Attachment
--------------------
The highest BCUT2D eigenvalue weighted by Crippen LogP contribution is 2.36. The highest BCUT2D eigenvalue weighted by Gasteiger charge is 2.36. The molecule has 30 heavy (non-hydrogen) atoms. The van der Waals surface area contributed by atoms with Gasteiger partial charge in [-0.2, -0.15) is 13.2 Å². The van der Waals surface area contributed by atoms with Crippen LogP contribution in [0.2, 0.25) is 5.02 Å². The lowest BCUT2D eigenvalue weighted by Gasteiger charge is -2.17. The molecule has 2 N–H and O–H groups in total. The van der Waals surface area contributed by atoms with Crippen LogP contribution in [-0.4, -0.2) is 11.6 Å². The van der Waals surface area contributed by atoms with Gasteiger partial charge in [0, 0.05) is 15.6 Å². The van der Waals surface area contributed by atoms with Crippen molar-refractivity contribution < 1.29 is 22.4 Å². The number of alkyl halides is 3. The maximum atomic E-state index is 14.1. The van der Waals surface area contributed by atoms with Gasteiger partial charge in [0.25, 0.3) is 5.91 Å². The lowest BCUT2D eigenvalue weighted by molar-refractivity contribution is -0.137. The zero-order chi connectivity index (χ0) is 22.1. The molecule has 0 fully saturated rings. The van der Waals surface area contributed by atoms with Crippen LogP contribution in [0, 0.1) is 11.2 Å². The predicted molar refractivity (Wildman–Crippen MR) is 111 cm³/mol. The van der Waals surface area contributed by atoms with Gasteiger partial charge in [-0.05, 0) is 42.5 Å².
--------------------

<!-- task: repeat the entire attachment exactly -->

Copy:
The highest BCUT2D eigenvalue weighted by Crippen LogP contribution is 2.36. The highest BCUT2D eigenvalue weighted by Gasteiger charge is 2.36. The molecule has 30 heavy (non-hydrogen) atoms. The van der Waals surface area contributed by atoms with Gasteiger partial charge in [-0.2, -0.15) is 13.2 Å². The van der Waals surface area contributed by atoms with Crippen LogP contribution in [0.2, 0.25) is 5.02 Å². The lowest BCUT2D eigenvalue weighted by Gasteiger charge is -2.17. The molecule has 2 N–H and O–H groups in total. The van der Waals surface area contributed by atoms with Crippen LogP contribution in [-0.4, -0.2) is 11.6 Å². The van der Waals surface area contributed by atoms with Gasteiger partial charge in [0, 0.05) is 15.6 Å². The van der Waals surface area contributed by atoms with Crippen molar-refractivity contribution < 1.29 is 22.4 Å². The number of alkyl halides is 3. The maximum atomic E-state index is 14.1. The van der Waals surface area contributed by atoms with Gasteiger partial charge in [0.25, 0.3) is 5.91 Å². The lowest BCUT2D eigenvalue weighted by molar-refractivity contribution is -0.137. The zero-order chi connectivity index (χ0) is 22.1. The molecule has 0 fully saturated rings. The van der Waals surface area contributed by atoms with Crippen LogP contribution in [0, 0.1) is 11.2 Å². The predicted molar refractivity (Wildman–Crippen MR) is 111 cm³/mol. The van der Waals surface area contributed by atoms with Gasteiger partial charge in [-0.05, 0) is 42.5 Å².